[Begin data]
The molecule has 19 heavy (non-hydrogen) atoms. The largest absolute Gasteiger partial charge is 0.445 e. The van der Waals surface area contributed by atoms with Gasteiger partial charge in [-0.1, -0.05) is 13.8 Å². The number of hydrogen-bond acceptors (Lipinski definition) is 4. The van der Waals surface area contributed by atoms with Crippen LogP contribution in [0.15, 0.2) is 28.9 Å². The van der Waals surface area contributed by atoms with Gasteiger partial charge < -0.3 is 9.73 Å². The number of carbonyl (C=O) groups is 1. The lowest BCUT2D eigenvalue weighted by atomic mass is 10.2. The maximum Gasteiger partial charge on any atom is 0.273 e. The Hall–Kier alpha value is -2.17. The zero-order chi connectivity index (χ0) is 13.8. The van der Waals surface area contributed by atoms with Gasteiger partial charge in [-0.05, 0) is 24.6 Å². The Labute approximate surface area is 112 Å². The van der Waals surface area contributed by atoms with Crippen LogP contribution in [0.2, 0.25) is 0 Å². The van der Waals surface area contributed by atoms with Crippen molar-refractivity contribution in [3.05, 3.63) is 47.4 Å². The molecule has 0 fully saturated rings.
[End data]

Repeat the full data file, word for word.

The molecule has 19 heavy (non-hydrogen) atoms. The largest absolute Gasteiger partial charge is 0.445 e. The van der Waals surface area contributed by atoms with Gasteiger partial charge in [-0.1, -0.05) is 13.8 Å². The number of hydrogen-bond acceptors (Lipinski definition) is 4. The van der Waals surface area contributed by atoms with Crippen LogP contribution in [0.15, 0.2) is 28.9 Å². The van der Waals surface area contributed by atoms with Gasteiger partial charge < -0.3 is 9.73 Å². The number of carbonyl (C=O) groups is 1. The lowest BCUT2D eigenvalue weighted by atomic mass is 10.2. The maximum Gasteiger partial charge on any atom is 0.273 e. The Hall–Kier alpha value is -2.17. The zero-order chi connectivity index (χ0) is 13.8. The van der Waals surface area contributed by atoms with Gasteiger partial charge in [-0.05, 0) is 24.6 Å². The Labute approximate surface area is 112 Å². The van der Waals surface area contributed by atoms with Crippen LogP contribution in [0.2, 0.25) is 0 Å². The van der Waals surface area contributed by atoms with Crippen molar-refractivity contribution in [3.05, 3.63) is 47.4 Å². The molecule has 0 fully saturated rings.